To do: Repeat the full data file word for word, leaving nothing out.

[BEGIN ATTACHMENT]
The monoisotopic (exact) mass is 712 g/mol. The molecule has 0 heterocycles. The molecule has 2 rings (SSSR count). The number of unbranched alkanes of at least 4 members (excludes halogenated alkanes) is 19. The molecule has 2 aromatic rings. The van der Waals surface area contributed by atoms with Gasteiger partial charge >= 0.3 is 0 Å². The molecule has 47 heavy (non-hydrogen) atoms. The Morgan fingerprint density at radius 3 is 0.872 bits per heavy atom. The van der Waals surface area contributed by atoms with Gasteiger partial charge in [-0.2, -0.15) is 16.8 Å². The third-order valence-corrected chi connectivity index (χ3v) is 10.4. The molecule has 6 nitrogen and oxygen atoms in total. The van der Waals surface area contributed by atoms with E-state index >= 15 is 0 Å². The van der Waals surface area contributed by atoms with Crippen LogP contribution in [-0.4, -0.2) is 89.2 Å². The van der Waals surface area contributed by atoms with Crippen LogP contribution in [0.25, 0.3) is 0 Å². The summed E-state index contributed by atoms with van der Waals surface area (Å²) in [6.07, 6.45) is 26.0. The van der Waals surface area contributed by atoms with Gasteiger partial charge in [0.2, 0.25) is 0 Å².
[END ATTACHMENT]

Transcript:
The monoisotopic (exact) mass is 712 g/mol. The molecule has 0 heterocycles. The molecule has 2 rings (SSSR count). The number of unbranched alkanes of at least 4 members (excludes halogenated alkanes) is 19. The molecule has 2 aromatic rings. The van der Waals surface area contributed by atoms with Gasteiger partial charge >= 0.3 is 0 Å². The molecule has 47 heavy (non-hydrogen) atoms. The Morgan fingerprint density at radius 3 is 0.872 bits per heavy atom. The van der Waals surface area contributed by atoms with Gasteiger partial charge in [-0.2, -0.15) is 16.8 Å². The third-order valence-corrected chi connectivity index (χ3v) is 10.4. The molecule has 6 nitrogen and oxygen atoms in total. The van der Waals surface area contributed by atoms with E-state index >= 15 is 0 Å². The van der Waals surface area contributed by atoms with Crippen LogP contribution in [-0.4, -0.2) is 89.2 Å². The van der Waals surface area contributed by atoms with Crippen LogP contribution in [0.25, 0.3) is 0 Å². The summed E-state index contributed by atoms with van der Waals surface area (Å²) in [6.07, 6.45) is 26.0. The van der Waals surface area contributed by atoms with Gasteiger partial charge in [0.2, 0.25) is 0 Å².